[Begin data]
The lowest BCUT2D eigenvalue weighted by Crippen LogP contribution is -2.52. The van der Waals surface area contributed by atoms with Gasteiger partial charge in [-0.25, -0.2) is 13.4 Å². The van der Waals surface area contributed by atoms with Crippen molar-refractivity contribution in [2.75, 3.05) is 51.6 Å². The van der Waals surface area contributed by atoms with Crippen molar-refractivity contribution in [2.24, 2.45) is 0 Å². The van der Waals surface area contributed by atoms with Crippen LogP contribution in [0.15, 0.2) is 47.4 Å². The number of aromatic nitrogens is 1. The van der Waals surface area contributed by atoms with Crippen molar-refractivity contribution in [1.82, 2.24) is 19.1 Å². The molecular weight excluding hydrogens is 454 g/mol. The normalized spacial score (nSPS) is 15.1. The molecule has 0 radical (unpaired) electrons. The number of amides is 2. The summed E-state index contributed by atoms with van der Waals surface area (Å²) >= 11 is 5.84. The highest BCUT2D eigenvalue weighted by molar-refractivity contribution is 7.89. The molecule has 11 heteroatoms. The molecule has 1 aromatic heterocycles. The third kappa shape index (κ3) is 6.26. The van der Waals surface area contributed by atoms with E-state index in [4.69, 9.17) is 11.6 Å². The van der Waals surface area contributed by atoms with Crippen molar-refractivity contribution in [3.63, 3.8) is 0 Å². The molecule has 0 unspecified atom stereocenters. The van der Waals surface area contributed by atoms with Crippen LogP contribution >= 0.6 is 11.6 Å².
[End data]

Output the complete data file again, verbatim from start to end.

The lowest BCUT2D eigenvalue weighted by Crippen LogP contribution is -2.52. The van der Waals surface area contributed by atoms with Gasteiger partial charge in [-0.25, -0.2) is 13.4 Å². The van der Waals surface area contributed by atoms with Crippen molar-refractivity contribution in [2.75, 3.05) is 51.6 Å². The van der Waals surface area contributed by atoms with Crippen molar-refractivity contribution in [2.24, 2.45) is 0 Å². The van der Waals surface area contributed by atoms with Crippen LogP contribution in [0.15, 0.2) is 47.4 Å². The number of aromatic nitrogens is 1. The van der Waals surface area contributed by atoms with Crippen molar-refractivity contribution in [1.82, 2.24) is 19.1 Å². The molecular weight excluding hydrogens is 454 g/mol. The normalized spacial score (nSPS) is 15.1. The molecule has 0 radical (unpaired) electrons. The number of amides is 2. The summed E-state index contributed by atoms with van der Waals surface area (Å²) >= 11 is 5.84. The highest BCUT2D eigenvalue weighted by molar-refractivity contribution is 7.89. The molecule has 11 heteroatoms. The molecule has 1 aromatic heterocycles. The third kappa shape index (κ3) is 6.26. The van der Waals surface area contributed by atoms with E-state index in [4.69, 9.17) is 11.6 Å². The van der Waals surface area contributed by atoms with Crippen molar-refractivity contribution in [3.63, 3.8) is 0 Å². The molecule has 0 unspecified atom stereocenters. The van der Waals surface area contributed by atoms with Crippen LogP contribution >= 0.6 is 11.6 Å².